Twitter Analysis Reveals The Angriest Airports In America

Mickey and Minnie Mouse come across as a happy couple without a care in the world, right? Well, we don’t know what Mickey and Minnie think, but a lot of travelers appear to be unhappy with the Southern California airport that’s closest to the pair’s Los Angeles-area workplace—Disneyland.

Based on Twitter activity, John Wayne Airport in Orange County, California, angers its travelers more than any other U.S. airport. To arrive at that conclusion, Forbes Advisor analyzed more than 37,000 tweets directed at the 60 busiest airports in the U.S. from March 2022 to March 2023. We then used a machine learning tool to analyze the sentiment of each tweet and determine where travelers are most annoyed.

The analysis found that nearly two-thirds (65%) of the tweets aimed at John Wayne Airport could be characterized as “angry.” The words that popped up most in tweets from disgruntled John Wayne Airport travelers were “noise,” “staff, “TSA,” “complaints” and “delayed.”

By comparison, travelers fumed in a lower percentage of tweets targeted at two neighboring airports—Los Angeles International Airport (55%) and Hollywood Burbank Airport (54%).

Elsewhere, Indianapolis International Airport grabbed the award for the least hacked-off air travelers on Twitter, one of the internet’s favorite places to gripe.

Key Findings

  • More than half (52%) of tweets from travelers who @-mentioned an airport were angry
  • The three most commonly used words in angry airport tweets are “delays,” “security” and “hours”
  • John Wayne Airport in Orange County, California, angers its travelers more than any other major airport
  • The world’s busiest airport, Hartsfield-Jackson Atlanta International Airport, is the sixth most anger-inducing big airport in the country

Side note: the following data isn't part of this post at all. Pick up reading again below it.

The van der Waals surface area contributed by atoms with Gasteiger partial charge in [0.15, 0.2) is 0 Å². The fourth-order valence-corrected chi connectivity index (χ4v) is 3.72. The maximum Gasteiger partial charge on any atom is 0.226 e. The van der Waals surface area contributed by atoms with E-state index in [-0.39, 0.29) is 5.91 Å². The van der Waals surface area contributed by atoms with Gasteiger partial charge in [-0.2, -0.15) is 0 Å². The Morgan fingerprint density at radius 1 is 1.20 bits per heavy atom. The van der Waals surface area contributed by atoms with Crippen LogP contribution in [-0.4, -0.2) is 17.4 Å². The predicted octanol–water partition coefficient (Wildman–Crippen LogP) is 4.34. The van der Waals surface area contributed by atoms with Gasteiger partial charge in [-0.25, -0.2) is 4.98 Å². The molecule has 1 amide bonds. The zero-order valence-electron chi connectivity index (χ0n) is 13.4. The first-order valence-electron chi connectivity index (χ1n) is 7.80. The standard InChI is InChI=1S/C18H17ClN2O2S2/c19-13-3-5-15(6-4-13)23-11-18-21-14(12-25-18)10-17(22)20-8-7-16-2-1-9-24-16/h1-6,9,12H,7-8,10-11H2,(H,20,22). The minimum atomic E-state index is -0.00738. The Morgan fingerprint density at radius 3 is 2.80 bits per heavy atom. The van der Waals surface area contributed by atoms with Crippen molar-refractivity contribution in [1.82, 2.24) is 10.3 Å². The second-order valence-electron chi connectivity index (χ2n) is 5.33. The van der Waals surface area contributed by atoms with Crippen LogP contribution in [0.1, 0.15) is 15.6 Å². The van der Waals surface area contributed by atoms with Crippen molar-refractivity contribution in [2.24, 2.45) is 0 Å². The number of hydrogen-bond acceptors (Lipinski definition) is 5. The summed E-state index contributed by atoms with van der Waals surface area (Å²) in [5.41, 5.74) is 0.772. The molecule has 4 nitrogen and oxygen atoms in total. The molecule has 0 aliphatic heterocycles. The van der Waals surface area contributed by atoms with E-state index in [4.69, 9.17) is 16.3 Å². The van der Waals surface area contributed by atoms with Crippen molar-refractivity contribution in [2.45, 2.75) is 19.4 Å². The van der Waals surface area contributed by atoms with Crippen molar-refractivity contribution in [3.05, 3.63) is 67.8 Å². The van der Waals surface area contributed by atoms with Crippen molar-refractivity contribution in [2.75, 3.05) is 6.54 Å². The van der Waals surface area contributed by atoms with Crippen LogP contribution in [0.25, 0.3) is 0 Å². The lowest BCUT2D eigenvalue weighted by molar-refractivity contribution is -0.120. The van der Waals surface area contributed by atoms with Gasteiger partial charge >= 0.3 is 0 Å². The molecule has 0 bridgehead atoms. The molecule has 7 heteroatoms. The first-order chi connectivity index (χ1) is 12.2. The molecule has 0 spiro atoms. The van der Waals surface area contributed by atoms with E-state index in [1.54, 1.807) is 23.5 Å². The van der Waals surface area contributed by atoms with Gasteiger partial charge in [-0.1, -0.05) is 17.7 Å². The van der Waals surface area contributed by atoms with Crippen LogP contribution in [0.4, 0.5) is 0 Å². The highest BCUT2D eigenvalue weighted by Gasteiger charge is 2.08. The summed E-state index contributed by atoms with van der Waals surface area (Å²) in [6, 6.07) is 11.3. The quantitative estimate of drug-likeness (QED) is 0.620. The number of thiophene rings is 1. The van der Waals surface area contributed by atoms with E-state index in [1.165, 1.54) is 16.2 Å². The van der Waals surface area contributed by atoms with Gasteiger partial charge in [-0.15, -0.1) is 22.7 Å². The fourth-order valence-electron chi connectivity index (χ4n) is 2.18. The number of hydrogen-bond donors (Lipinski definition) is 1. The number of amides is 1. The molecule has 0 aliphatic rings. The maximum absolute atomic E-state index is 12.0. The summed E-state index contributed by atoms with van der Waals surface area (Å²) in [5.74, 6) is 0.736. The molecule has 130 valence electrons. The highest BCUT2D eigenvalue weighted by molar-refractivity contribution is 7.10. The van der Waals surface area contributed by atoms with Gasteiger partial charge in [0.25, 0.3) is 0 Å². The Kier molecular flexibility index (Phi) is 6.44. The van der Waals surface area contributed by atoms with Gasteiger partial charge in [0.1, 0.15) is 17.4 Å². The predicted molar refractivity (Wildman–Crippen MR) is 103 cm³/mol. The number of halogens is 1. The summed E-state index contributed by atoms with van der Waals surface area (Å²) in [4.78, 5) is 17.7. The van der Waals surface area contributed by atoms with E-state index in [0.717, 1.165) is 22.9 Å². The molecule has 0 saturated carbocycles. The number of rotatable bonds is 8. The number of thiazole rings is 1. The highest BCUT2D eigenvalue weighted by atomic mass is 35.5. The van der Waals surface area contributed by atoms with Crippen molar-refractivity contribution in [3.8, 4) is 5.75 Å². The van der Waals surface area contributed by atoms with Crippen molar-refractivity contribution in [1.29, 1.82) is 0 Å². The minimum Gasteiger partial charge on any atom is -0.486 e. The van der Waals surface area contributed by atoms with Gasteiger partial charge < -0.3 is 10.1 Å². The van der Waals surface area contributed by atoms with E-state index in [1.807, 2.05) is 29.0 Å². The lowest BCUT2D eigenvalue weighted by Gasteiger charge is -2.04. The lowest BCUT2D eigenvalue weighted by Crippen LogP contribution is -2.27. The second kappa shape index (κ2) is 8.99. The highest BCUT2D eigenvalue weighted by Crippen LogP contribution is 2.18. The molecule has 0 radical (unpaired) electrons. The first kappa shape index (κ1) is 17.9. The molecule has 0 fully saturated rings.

• Users of the airports serving Indianapolis, Seattle-Tacoma and Kansas City are the least angry based on Twitter activity

Do Angry Tweets Truly Reflect the Experience at John Wayne Airport?

Results of John Wayne Airport’s own passenger survey show a high overall airport approval rating. Nearly three-fourths (73%) of passengers who were surveyed in 2022 awarded the airport an overall score of 5 out of 5.

In a news release announcing the survey findings, Charlene Reynolds, director of John Wayne Airport, said the results highlight the airport’s “commitment to deliver safe and convenient air travel and a superior guest experience travelers can rely on.” The airport serves more than 11 million passengers a year.

Independent research also gives the airport high marks. In 2022, The Wall Street Journal ranked John Wayne Airport as the ninth best midsize airport in the country. The airport landed in an even better spot (No. 2) in the large airport category of the J.D. Power 2022 North America Airport Satisfaction Study.

Digging deeper, John Wayne Airport neither shines nor sinks in two areas that infuriate many travelers: on-time arrivals and departures, and wait times at security checkpoints.

The airport shows up at No. 10 in the WSJ’s reliability category, which covers arrivals and departures. But it doesn’t fare as well for wait times for TSA and passport control checkpoints at 39 U.S. airports, ranking 29th in a 2022 ranking by luggage storage service Bounce of the longest.

Officials at the airport were unavailable to comment on the Forbes Advisor findings.

An Explanation for the Frustration?

Jeremy Hyatt, principal at Southern California PR firm Green Flash Media, frequently flies in and out of John Wayne Airport, whose airport code is SNA. He offers a potential explanation for at least some of the angry SNA tweets.

“Traveling to SNA for vacation or spring break can be challenging for many visitors due to long rental car and TSA lines, unexpected California taxes and fees, limited take-off and landing times, and extended luggage wait times,” says Hyatt, who lives in Dana Point, about 25 miles southeast of the airport. “These frustrating experiences can make a trip less enjoyable.”

Nonetheless, Hyatt describes SNA as a “fantastic” airport for business and leisure travelers. Why? Because it’s a small, easy-to-navigate airport that provides easy access to gates and a top-notch valet service, he says.